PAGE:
To say that it was dope to go to the Women’s Gaelic final match is an understatement. It was beyond anything I have ever experienced both as a cultural and athletic event. The match was set between Dublin and Mayo. Fans from all over the island swarmed to Croke Park Stadium in spirit wear, chanting songs and waving their team flag in the air with enthusiasm and excitement. When we finally reached our seats (shout out to Jim from Maynooth for getting us tickets), you could literally feel the rivalry between the two teams as both Dublin and Mayo walked onto the field. The seats vibrated as people erupted in cheers shouting “Mayo” or “Dublin” at the top of their lungs. With 46,000 people in attendance, this women’s finals match was recorded to be the most in women’s Gaelic football history. The atmosphere was intense and electric and I felt self conscious cheering for Dublin while sitting in a section with Mayo fans. However, as the game went on I cared less and less about the Mayo fans I sat next to and cheered ruthlessly with pride for a county that I have only called home for a month.
Aside from the cheering, I sat in my seat trying to understand how the rules of the game were played. Gaelic is nothing like I have ever seen before. It is such a dynamic sport that incorporates rules from so many different sports. From what I could see, it seemed like a cross between rugby and soccer with players being able to score by kicking or throwing it into a soccer goal or field goal. If a player managed to get it between the field goal, that counted as 1 point but if they were able to score a soccer goal, that counted as 3 points. Additionally, players have to either bounce or kick the ball in between every few strides, which looked extremely difficult to do because the movement seemed unnatural. As if the task for players to run and dribble the ball simultaneously wasn’t tough enough, they also had to avoid getting hit by defenders running full speed at them and nobody wears protection pads! I almost felt like I was watching a brawl match because players were tackling each other left and right, falling hard to the ground and not getting back up for minutes at a time. There were times that trainers ran onto the field to aid wounded players and correct me if I’m wrong but typically, if a player is hurt, the game will stop… not in Gaelic football! Every man for themselves! Wounded or unwounded the game continues! It was the weirdest thing to watch. At one point during the game, the trainer was on the ground with a player and Mayo strategically used them as a blocker for her defender. It was seriously wild. I could not believe my eyes. In the end, both teams played amazingly aggressive and after two intense halves, Dublin was deemed 2017’s All-Ireland Women’s Gaelic Football champions. The final score was 4-11 Dublin and 0-10 Mayo (aka 23-10 in favor of Dublin).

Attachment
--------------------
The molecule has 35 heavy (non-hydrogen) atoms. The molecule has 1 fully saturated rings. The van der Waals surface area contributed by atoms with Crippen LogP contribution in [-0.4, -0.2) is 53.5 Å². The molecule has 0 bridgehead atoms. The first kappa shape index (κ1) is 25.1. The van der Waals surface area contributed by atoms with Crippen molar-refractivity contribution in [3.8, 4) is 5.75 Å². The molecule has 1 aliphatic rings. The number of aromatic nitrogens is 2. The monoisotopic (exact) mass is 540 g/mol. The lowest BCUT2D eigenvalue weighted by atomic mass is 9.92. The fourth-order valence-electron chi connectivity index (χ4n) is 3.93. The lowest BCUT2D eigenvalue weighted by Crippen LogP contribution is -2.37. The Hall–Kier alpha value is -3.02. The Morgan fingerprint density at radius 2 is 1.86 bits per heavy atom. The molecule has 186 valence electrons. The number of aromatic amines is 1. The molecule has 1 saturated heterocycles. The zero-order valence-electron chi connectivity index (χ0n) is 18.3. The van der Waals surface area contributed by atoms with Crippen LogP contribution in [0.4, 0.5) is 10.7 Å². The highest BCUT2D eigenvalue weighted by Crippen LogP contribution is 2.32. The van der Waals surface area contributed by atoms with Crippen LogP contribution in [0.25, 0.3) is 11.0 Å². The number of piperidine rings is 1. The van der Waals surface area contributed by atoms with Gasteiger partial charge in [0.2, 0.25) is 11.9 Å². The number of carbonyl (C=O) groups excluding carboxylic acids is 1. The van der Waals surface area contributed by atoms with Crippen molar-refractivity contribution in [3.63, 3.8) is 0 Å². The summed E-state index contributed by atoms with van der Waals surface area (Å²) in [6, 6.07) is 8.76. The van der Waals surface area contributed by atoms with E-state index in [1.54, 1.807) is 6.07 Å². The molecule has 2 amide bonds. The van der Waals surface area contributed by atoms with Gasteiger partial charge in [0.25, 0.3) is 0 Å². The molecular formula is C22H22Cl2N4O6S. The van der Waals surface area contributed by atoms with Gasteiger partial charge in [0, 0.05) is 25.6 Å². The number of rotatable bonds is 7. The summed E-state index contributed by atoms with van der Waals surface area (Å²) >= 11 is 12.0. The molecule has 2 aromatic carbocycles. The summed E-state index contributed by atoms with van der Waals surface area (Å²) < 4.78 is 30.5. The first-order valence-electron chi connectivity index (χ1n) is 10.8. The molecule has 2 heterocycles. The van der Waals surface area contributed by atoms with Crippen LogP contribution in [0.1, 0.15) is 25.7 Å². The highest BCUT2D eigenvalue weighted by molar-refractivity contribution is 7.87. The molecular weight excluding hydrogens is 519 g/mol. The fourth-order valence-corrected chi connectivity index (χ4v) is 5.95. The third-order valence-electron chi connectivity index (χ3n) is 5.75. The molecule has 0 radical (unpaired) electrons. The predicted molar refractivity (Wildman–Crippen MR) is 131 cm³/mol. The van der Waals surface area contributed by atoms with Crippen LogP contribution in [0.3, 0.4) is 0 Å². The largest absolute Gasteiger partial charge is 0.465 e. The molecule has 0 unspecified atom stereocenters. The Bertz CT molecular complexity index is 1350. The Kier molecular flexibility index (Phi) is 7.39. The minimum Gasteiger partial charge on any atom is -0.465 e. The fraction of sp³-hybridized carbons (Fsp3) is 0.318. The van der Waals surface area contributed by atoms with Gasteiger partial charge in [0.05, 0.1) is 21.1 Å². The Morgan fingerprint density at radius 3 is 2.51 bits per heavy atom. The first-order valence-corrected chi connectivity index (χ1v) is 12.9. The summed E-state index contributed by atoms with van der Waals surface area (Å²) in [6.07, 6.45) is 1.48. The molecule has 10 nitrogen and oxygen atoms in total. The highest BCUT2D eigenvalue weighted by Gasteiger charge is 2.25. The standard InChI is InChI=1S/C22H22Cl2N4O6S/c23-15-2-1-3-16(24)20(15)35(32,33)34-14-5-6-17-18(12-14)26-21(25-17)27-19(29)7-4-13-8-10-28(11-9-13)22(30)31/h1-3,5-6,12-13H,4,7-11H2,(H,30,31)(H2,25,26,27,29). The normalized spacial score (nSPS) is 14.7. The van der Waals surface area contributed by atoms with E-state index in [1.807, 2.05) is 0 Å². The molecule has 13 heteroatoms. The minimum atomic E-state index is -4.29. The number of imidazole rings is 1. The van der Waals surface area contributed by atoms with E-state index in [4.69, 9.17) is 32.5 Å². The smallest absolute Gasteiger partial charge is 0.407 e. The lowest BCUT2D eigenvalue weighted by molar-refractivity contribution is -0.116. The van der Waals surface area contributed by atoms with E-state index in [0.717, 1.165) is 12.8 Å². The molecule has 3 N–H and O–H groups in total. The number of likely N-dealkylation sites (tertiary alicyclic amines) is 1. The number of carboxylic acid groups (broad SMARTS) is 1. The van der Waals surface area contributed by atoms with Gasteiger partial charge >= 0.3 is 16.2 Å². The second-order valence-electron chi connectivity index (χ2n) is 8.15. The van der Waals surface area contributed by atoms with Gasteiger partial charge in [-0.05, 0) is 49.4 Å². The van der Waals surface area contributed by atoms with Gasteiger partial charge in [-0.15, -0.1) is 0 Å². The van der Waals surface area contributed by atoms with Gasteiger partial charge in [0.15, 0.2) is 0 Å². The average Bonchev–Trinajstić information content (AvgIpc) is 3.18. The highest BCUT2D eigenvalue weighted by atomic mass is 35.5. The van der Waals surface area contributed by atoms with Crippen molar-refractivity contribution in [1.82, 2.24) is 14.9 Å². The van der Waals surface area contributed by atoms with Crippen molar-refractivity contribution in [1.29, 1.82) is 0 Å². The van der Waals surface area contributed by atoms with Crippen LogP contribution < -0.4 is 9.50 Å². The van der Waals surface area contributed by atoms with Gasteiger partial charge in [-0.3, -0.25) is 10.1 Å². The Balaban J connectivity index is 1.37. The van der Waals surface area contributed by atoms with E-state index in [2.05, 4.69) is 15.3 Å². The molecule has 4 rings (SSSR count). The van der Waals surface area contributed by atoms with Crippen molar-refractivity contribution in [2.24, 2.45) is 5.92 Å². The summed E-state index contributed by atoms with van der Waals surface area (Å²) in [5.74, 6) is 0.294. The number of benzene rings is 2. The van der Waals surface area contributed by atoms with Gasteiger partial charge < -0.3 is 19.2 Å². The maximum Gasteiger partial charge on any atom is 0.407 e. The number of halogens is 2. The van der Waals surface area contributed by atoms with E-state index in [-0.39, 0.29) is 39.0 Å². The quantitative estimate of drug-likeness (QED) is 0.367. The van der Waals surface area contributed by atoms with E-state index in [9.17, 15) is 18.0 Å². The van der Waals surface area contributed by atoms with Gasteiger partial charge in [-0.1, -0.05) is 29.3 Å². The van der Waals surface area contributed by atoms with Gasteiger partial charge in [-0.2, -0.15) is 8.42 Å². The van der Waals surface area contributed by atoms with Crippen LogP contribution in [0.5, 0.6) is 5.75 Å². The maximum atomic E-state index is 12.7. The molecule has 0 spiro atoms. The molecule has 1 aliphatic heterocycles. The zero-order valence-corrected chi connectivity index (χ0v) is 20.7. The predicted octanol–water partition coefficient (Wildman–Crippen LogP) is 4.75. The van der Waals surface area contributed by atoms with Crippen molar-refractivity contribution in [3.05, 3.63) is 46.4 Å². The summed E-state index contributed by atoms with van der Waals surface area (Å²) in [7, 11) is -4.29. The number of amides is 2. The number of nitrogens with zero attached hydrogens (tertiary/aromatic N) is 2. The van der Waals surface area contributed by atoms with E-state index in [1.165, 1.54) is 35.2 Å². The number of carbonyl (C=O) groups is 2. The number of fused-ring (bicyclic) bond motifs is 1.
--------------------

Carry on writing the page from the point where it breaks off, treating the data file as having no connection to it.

So far, Ireland has offered me a whirlwind of new experiences and memories that, as corny as this may seem, will last me a lifetime. From beautiful fishing villages to fiddle music to traditional Irish sports, Ireland has been an absolute blast. One month down, nine more to go! Stay tuned folks, the future holds some good craic!